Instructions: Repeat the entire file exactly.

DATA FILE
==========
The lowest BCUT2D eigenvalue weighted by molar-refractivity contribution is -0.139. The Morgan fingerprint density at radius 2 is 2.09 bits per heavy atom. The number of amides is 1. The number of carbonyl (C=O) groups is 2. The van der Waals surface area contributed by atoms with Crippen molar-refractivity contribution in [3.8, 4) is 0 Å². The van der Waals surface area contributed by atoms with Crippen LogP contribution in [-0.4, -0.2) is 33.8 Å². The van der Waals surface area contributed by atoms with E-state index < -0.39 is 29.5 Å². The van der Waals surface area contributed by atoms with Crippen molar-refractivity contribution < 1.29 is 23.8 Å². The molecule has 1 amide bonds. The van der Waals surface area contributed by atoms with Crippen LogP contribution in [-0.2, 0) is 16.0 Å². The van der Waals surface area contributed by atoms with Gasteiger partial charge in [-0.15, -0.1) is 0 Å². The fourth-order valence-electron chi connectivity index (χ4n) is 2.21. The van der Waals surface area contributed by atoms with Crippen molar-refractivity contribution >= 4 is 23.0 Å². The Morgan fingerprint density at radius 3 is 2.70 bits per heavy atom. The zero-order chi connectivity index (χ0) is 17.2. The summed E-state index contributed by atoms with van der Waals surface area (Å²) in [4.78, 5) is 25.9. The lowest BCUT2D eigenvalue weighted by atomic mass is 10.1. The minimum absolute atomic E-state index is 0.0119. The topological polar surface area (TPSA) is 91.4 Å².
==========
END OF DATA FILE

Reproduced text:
The lowest BCUT2D eigenvalue weighted by molar-refractivity contribution is -0.139. The Morgan fingerprint density at radius 2 is 2.09 bits per heavy atom. The number of amides is 1. The number of carbonyl (C=O) groups is 2. The van der Waals surface area contributed by atoms with Crippen molar-refractivity contribution in [3.8, 4) is 0 Å². The van der Waals surface area contributed by atoms with Crippen LogP contribution in [-0.4, -0.2) is 33.8 Å². The van der Waals surface area contributed by atoms with E-state index < -0.39 is 29.5 Å². The van der Waals surface area contributed by atoms with Crippen molar-refractivity contribution < 1.29 is 23.8 Å². The molecule has 1 amide bonds. The van der Waals surface area contributed by atoms with Crippen LogP contribution in [-0.2, 0) is 16.0 Å². The van der Waals surface area contributed by atoms with Gasteiger partial charge in [-0.15, -0.1) is 0 Å². The fourth-order valence-electron chi connectivity index (χ4n) is 2.21. The van der Waals surface area contributed by atoms with Crippen molar-refractivity contribution >= 4 is 23.0 Å². The Morgan fingerprint density at radius 3 is 2.70 bits per heavy atom. The zero-order chi connectivity index (χ0) is 17.2. The summed E-state index contributed by atoms with van der Waals surface area (Å²) in [4.78, 5) is 25.9. The lowest BCUT2D eigenvalue weighted by atomic mass is 10.1. The minimum absolute atomic E-state index is 0.0119. The topological polar surface area (TPSA) is 91.4 Å².